27Dec2013

Astronomy in Amsterdam

Zac at the Rijksmuseum, Amsterdam.

“Wow,” says Zac, meditatively. “Amsterdam really is a very liberal city, isn’t it?”

Since the queue for the Anne Frank House stretches in a weary, painful line around several substantial blocks, Zac has opted, instead, to spend the day at Amsterdam’s science museum, NEMO.

I hit my personal science museum threshold twenty or so science museums and a good couple of years ago, so I’ve dumped him in the teens section and retreated to the sunny, deckchair-scattered roof with a book. Well, no one really wants their mother looking over their shoulder while they’re reading about sex stuff, do they?

“Well, umm, yeah,” I say. “Why do you say that?”

“Because they don’t tell you not to take drugs,” he says. “They tell you how to take drugs SAFELY.”

Zac has been underwhelmed by the coffee shops of Amsterdam – “They’re for tourists, right?” – and we’ve both concluded that, should he feel the need to visit the Red Light District, that’s something he can do with his mates when he’s older.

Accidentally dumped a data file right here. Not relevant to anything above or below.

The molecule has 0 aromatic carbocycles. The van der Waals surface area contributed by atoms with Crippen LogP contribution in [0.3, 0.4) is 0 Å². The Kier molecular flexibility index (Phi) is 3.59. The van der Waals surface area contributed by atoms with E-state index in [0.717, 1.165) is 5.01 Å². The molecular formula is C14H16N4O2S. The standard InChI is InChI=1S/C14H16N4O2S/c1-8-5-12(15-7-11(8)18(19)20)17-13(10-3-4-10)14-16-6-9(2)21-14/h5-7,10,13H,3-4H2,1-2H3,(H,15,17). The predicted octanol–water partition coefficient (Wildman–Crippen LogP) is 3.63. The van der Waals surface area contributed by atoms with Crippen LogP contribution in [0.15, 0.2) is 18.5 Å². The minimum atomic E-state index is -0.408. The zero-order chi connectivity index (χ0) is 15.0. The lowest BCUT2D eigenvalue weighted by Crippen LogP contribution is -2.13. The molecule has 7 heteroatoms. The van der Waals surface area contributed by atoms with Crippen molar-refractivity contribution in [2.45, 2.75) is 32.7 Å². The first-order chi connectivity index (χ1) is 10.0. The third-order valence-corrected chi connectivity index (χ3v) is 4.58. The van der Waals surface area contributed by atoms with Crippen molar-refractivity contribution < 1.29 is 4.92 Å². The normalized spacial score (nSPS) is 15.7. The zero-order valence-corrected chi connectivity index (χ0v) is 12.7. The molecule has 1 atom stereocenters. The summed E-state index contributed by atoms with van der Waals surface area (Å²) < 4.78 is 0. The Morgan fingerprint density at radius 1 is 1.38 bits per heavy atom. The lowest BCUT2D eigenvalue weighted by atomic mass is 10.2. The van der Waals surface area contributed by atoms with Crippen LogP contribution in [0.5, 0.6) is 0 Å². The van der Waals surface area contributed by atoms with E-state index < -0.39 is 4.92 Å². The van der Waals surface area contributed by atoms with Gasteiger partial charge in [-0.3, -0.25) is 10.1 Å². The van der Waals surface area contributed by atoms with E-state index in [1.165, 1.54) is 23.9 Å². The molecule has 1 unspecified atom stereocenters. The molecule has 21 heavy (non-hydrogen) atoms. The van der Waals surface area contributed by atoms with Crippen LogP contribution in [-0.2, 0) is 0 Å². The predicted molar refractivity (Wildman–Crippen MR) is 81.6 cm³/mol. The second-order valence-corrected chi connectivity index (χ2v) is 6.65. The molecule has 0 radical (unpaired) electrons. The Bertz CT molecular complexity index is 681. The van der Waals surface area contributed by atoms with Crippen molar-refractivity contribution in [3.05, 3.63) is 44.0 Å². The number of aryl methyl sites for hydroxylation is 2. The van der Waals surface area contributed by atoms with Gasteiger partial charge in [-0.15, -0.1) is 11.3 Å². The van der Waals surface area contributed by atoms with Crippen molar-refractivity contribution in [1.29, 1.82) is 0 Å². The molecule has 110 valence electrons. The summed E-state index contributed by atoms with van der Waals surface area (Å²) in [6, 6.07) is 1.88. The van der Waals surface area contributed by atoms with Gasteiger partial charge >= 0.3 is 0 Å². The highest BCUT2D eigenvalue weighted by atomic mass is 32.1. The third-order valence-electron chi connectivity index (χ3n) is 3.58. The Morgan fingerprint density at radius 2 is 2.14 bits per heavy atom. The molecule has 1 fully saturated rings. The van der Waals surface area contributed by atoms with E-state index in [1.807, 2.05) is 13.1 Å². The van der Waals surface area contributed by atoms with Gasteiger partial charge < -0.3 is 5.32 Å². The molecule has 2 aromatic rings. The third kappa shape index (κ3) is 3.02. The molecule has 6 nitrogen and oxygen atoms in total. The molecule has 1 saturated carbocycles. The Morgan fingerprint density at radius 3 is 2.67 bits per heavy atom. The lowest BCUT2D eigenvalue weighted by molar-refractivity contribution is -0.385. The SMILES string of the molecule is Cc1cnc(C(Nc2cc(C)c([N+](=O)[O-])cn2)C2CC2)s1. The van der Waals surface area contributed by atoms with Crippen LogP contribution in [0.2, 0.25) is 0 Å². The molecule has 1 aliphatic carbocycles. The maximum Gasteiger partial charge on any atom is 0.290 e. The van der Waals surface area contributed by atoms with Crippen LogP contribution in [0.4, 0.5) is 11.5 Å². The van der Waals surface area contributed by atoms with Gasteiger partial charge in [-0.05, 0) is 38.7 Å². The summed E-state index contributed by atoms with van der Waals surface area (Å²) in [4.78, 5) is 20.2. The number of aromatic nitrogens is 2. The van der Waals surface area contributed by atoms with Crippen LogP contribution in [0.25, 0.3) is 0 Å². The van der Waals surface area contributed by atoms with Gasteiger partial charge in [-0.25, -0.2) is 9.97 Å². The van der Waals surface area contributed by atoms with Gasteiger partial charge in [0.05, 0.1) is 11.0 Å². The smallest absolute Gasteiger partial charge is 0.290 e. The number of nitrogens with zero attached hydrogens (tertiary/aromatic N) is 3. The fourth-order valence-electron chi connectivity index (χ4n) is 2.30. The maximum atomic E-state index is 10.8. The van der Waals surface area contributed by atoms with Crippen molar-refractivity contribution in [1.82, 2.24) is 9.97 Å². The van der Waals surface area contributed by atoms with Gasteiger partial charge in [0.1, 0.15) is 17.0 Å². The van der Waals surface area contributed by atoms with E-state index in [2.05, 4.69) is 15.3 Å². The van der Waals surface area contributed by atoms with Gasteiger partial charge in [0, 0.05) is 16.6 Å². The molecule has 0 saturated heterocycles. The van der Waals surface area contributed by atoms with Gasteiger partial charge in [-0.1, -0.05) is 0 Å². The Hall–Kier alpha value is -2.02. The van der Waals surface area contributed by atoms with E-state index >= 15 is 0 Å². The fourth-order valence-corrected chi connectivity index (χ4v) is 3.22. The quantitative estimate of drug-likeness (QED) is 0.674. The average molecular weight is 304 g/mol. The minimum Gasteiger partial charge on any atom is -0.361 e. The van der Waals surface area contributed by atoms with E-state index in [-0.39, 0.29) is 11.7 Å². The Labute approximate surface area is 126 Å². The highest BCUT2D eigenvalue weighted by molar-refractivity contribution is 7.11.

But NEMO, with its incredibly Dutch approach to everything from sexuality – there are simulation machines like something out of Sasha Baron-Cohen’s worst efforts in Brüno – to drugs and pimples, has hammered home the liberal message.

If anyone had told me in 2009 that I’d be making friends with people I’d never met on Twitter and Facebook, it would have seemed beyond bizarre.

It’s being, to be honest, a science-y day. Next up? The Science Park, in the canal-strewn flatlands outside Amsterdam, where my Twitter friend Yvette has invited us to come and see her astrophysics lab.

I can’t overstate, by the way, how handy it is to have an astrophysicist Twitter friend when you’re as weak on maths as I am and endeavouring to world school a child who’s actually quite good at science-y stuff.

Yvette has helped us out with calculus in Jordan, and provided invaluable assistance during the unbearable mathematical horrors of Zac’s first week in Chinese school.